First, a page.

Clonal evolution and resistance to EGFR blockade in the blood of colorectal cancer patients

Journal name:
Nature Medicine
Year published:
Published online
Corrected online

Colorectal cancers (CRCs) evolve by a reiterative process of genetic diversification and clonal evolution. The molecular profile of CRC is routinely assessed in surgical or bioptic samples1. Genotyping of CRC tissue has inherent limitations; a tissue sample represents a single snapshot in time, and it is subjected to spatial selection bias owing to tumor heterogeneity. Repeated tissue samples are difficult to obtain and cannot be used for dynamic monitoring of disease progression and response to therapy. We exploited circulating tumor DNA (ctDNA) to genotype colorectal tumors and track clonal evolution during treatment with the epidermal growth factor receptor (EGFR)-specific antibodies cetuximab or panitumumab. We identified alterations in ctDNA of patients with primary or acquired resistance to EGFR blockade in the following genes: KRAS, NRAS, MET, ERBB2, FLT3, EGFR and MAP2K1. Mutated KRAS clones, which emerge in blood during EGFR blockade, decline upon withdrawal of EGFR-specific antibodies, indicating that clonal evolution continues beyond clinical progression. Pharmacogenomic analysis of CRC cells that had acquired resistance to cetuximab reveals that upon antibody withdrawal KRAS clones decay, whereas the population regains drug sensitivity. ctDNA profiles of individuals who benefit from multiple challenges with anti-EGFR antibodies exhibit pulsatile levels of mutant KRAS. These results indicate that the CRC genome adapts dynamically to intermittent drug schedules and provide a molecular explanation for the efficacy of rechallenge therapies based on EGFR blockade.

At a glance


  1. Mutated KRAS alleles emerge in circulating DNA during anti-EGFR therapy and decline when treatment is suspended.
    Figure 1: Mutated KRAS alleles emerge in circulating DNA during anti-EGFR therapy and decline when treatment is suspended.

    (af) Detection of KRAS mutations in mCRC patients AOUP-CRC04 (a), AOUP-CRC01 (b), AOUP-CRC06 (c), AOUP-CRC03 (d), ONCG-CRC71 (e) and MET amplification in patient ONCG-CRC72 (f) in circulating DNA of patients who developed acquired resistance to first-line chemotherapy plus anti-EGFR treatment and then received other lines of treatment. Gray bars represent the variation of tumor load, compared to baseline, during systemic treatments specified in arrows below the graphs. Tumor load is calculated as follows: measurable disease at the initiation of treatment (baseline) is assumed as 100%; responses or progression are calculated as the percentage of tumor load compared to baseline, as per Response Evaluation Criteria in Solid Tumors (RECIST) criteria. Relevant clinical events are indicated in gray boxes below the graphs. Black lines indicate the frequency of KRAS mutation (percentage of alleles) or MET copy number alteration, detected in circulating DNA at the time points indicated below the graphs. Dotted blue line indicates CEA (carcinoembryonic antigen) values. PD, progressive disease; Cetux, cetuximab; Panit, panitumumab; Bev, bevacizumab; Irino, irinotecan; Folfoxiri, folinic acid, 5-fluorouracil, oxaliplatin and irinotecan; Folfiri, folinic acid, 5-fluorouracil and irinotecan; Folfox, folinic acid, fluorouracil and oxaliplatin.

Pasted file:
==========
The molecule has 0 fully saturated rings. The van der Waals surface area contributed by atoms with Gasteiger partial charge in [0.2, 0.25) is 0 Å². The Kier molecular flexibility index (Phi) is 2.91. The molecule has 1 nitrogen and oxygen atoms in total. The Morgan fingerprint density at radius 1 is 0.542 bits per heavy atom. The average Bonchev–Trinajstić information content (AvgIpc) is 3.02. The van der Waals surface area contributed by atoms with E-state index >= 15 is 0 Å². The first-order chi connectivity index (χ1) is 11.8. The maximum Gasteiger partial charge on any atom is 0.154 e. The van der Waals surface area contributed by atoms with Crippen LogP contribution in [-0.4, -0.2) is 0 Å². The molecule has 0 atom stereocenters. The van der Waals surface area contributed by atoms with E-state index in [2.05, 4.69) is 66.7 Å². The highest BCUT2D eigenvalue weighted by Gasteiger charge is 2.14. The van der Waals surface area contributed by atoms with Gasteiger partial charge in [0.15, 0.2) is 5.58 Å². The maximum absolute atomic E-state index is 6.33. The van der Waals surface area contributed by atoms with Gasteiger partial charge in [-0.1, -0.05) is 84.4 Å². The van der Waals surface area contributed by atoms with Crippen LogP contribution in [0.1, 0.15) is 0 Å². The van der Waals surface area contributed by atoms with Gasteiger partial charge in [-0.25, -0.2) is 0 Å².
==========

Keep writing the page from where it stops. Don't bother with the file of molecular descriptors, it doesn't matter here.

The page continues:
2. Re-challenge with EGFR-specific antibodies in CRC cells and patients.
    Figure 2: Re-challenge with EGFR-specific antibodies in CRC cells and patients.

    (a) Two CRC cell populations (DiFi A and DiFi B) that developed KRAS amplification as a resistance mechanism to cetuximab were allowed to replicate in the absence of the antibody for 160 d. Top, KRAS amplification assessed by qPCR in the indicated cell models (parental/sensitive, resistant derivatives and resistant cells after 160 d of antibody withdrawal). Gray bars indicate KRAS gene copy number alterations. Statistical differences were calculated by Student's t-test. Data are expressed as means ± s.d. of three independent experiments. ***P ≤ 0.001; **P ≤ 0.01. Bottom, cetuximab sensitivity assay. Data points represent means ± s.d. of three independent experiments. (b) Clinical synopsis of mCRC patient HMAR-CRC07 treated with irinotecan plus cetuximab achieving stable disease (SD) for approximately 6 months. At progression, the patient received capecitabine plus oxaliplatin (Xelox) with further progression of the disease after 3 months. The patient was subsequently re-treated with irinotecan plus cetuximab, achieving a partial response (PR). Gray area represents tumor load (percentage of baseline, calculated as described in Fig. 1 legend); dotted blue line indicates CEA (carcinoembryonic antigen) values. (c) Clinical synopsis of mCRC patient ONCG-CRC74, who was treated with cetuximab as a third-line therapy, achieving a partial response that lasted 13 months; the patient then refused further therapy because of skin toxicity. At disease progression, the subject underwent radiotherapy and treatment with 5-fluorouracil (5-FU) with PR until progression occurred after 6 months. The patient was re-challenged with anti-EGFR treatment, achieving long-lasting stable disease (7 months). Gray area represents tumor load (percentage of baseline, calculated as described in Fig 1 legend); dotted blue line indicates CEA values. Cetux, cetuximab.